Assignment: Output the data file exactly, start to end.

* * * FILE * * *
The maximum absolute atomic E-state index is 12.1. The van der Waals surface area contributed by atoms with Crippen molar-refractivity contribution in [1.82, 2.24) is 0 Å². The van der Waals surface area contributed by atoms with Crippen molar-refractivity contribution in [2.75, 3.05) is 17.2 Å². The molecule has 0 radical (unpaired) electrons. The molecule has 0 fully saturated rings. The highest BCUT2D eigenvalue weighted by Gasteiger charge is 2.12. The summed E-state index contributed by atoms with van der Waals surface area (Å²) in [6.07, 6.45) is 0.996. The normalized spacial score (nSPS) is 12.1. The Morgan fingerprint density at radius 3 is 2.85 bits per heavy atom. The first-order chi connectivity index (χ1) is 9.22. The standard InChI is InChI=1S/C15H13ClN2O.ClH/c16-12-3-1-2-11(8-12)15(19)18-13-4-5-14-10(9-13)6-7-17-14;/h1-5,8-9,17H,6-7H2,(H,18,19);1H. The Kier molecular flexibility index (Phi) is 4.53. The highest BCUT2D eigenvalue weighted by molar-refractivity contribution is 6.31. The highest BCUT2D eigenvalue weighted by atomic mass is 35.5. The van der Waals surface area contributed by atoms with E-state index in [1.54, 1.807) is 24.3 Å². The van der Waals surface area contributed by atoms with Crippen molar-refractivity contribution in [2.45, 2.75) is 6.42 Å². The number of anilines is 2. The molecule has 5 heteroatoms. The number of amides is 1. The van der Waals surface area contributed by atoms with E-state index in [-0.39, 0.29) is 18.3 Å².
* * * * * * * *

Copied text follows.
The maximum absolute atomic E-state index is 12.1. The van der Waals surface area contributed by atoms with Crippen molar-refractivity contribution in [1.82, 2.24) is 0 Å². The van der Waals surface area contributed by atoms with Crippen molar-refractivity contribution in [2.75, 3.05) is 17.2 Å². The molecule has 0 radical (unpaired) electrons. The molecule has 0 fully saturated rings. The highest BCUT2D eigenvalue weighted by Gasteiger charge is 2.12. The summed E-state index contributed by atoms with van der Waals surface area (Å²) in [6.07, 6.45) is 0.996. The normalized spacial score (nSPS) is 12.1. The Morgan fingerprint density at radius 3 is 2.85 bits per heavy atom. The first-order chi connectivity index (χ1) is 9.22. The standard InChI is InChI=1S/C15H13ClN2O.ClH/c16-12-3-1-2-11(8-12)15(19)18-13-4-5-14-10(9-13)6-7-17-14;/h1-5,8-9,17H,6-7H2,(H,18,19);1H. The Kier molecular flexibility index (Phi) is 4.53. The highest BCUT2D eigenvalue weighted by molar-refractivity contribution is 6.31. The highest BCUT2D eigenvalue weighted by atomic mass is 35.5. The van der Waals surface area contributed by atoms with E-state index in [1.54, 1.807) is 24.3 Å². The van der Waals surface area contributed by atoms with Crippen molar-refractivity contribution in [2.45, 2.75) is 6.42 Å². The number of anilines is 2. The molecule has 5 heteroatoms. The number of amides is 1. The van der Waals surface area contributed by atoms with E-state index in [-0.39, 0.29) is 18.3 Å².